Objectives: Elevated platelet count is a well recognized marker of inflammatory bowel disease (IBD) activity. Thrombopoietin (TPO) is a critical cytokine in the physiological regulation of thrombopoiesis. The aim of this study was to investigate the serum levels of endogenous TPO in patients with IBD, the relationship between platelet counts and TPO levels, and the correlation of TPO with the clinical characteristics of the patients.
Methods: TPO levels in 40 patients with Crohn's disease (CD), 63 patients with ulcerative colitis (UC), and in 42 healthy blood donors were assessed by ELISA. Platelet and white blood cell counts as well as C-reactive protein, and erythrocyte sedimentation rate were measured.
Results: TPO levels were significantly elevated in patients with CD (mean 124.3 +/- SD 58.0 pg/ml, p < 0.0001) and in patients with UC (mean 152.2 +/- SD 142.3 pg/ml, p < 0.0001), compared to controls (mean 53.4 +/- SD 45.7 pg/ml). TPO levels remained significantly elevated in remission (mean 144.7 +/- SD 131.1 pg/ml, p < 0.0001 compared to controls). Platelets were significantly elevated only in active CD, being normal in inactive disease as well as in all patients with UC. There was no significant correlation between TPO levels and various clinical characteristics of patients with IBD. No significant correlation was found between TPO levels and either platelet counts or white blood cell counts, erythrocyte sedimentation rate, and C-reactive protein.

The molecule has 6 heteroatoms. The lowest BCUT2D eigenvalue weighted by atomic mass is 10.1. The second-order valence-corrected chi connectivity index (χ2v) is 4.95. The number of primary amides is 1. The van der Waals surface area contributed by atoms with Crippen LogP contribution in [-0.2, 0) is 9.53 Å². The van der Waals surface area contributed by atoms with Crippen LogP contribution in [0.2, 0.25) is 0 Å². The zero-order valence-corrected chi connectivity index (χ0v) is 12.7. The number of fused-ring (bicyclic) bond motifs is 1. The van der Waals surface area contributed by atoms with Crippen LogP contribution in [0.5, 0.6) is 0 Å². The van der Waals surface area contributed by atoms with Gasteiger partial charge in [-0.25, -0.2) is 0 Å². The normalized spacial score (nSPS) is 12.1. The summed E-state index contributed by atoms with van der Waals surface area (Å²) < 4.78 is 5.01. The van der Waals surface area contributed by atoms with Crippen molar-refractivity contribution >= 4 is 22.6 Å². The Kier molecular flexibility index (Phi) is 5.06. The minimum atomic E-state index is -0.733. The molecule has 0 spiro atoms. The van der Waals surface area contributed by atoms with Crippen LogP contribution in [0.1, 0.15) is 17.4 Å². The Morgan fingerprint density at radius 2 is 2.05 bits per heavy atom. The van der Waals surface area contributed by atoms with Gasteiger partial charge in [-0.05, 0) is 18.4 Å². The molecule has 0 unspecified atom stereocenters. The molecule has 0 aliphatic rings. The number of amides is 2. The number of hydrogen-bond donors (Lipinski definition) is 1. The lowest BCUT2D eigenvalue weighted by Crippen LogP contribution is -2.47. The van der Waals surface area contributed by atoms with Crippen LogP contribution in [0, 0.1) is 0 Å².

Conclusions: TPO levels are increased in IBD, irrespective of disease activity, platelet counts, and clinical characteristics of the patients. These observations indicate that TPO, apart from being a platelet producer, might have additional functions, probably related to the procoagulant state of IBD.